24mm (84).  In the ever-widening modern world, this is considered a wide-angle lens.  Lenses in this length are some of the best wideangles made.  24mm gives you some breadth in shots, but be aware that you need to keep the camera aligned with the horizon.  These are relatively inexpensive for SLRs and a good value used.  For rangefinders, you can pick two any two of the following characteristics (a) cheap (b) fast, or (c) sharp.

28mm (75).  The 28mm is currently thought of as the beginning of wide-angle.  A 28mm lens will be able to handle most subjects you will see on a trip.  In trying to capture larger objects, watch out for tilting the camera up, something that causes converging parallels.  From about 1.5m, the 28mm is acceptable for taking pictures of humans.  Closer than that, distortion makes for some impressive ugliness.  The 28mm f/1.4 Nikkor is an exception, being about 30mm in real life.  There are a lot of bad 28mm SLR lenses out there.  Most 28mm rangefinder lenses are OK, because they are generally really expensive (Leica) or really slow (Soviet Orion).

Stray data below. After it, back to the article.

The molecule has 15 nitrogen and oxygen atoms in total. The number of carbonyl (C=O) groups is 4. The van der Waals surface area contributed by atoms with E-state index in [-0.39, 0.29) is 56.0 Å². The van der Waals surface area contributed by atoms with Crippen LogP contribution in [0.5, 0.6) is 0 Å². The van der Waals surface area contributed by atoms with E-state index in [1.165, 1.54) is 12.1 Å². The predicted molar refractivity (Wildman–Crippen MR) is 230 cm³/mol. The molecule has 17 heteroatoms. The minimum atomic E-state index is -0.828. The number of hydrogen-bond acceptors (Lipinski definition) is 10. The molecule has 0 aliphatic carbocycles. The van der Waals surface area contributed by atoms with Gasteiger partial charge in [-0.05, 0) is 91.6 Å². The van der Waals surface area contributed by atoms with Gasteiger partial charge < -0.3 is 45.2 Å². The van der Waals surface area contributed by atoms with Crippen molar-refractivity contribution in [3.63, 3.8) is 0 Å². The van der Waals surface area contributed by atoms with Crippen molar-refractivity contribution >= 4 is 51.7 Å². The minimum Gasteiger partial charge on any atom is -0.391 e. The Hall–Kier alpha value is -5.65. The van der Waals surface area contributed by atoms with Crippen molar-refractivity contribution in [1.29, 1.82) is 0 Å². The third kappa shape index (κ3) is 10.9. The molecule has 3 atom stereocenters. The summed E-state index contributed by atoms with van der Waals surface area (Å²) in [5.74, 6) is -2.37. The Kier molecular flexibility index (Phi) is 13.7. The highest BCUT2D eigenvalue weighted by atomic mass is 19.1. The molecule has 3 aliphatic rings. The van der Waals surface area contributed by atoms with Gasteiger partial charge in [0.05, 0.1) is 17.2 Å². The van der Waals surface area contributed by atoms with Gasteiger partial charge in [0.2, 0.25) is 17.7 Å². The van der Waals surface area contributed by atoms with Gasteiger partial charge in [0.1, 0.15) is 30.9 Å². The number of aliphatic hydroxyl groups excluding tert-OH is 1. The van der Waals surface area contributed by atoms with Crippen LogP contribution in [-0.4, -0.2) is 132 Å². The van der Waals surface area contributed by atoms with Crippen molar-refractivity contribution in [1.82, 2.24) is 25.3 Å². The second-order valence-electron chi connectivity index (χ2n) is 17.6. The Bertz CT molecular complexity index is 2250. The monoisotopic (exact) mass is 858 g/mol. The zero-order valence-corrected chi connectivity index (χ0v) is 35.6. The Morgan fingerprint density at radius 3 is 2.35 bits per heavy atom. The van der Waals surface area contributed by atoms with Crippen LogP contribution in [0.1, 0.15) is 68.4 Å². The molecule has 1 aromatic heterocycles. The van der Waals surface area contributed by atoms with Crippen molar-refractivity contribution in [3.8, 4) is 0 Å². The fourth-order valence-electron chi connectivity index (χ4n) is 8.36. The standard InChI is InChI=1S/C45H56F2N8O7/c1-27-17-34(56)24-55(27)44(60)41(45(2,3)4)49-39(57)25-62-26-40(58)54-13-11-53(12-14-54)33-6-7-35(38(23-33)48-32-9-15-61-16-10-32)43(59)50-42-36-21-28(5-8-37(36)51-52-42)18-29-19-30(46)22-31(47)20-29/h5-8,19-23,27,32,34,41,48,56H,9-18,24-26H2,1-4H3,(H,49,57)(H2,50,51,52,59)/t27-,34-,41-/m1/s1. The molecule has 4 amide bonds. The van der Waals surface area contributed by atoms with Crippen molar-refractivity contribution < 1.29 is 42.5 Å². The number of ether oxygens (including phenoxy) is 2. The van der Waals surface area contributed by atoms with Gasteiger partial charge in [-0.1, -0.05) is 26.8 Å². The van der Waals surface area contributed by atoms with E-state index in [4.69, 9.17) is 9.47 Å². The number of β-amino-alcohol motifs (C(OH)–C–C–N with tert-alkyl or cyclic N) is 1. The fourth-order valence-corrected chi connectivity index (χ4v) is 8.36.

There is no correlation between quality and price for normal lenses.  There is a direct relationship between cost and maximum aperture for any era and any manufacturer's product line.  Jumping from f/2.0 to f/1.4 doubles the price, likewise from 1.4 to 1.2.  Canon has always been the speed king with its 1960s f/0.95 rangefinder dream [nightmare] lens, but the modern king is the Leica Noctilux 50mm f/1.0.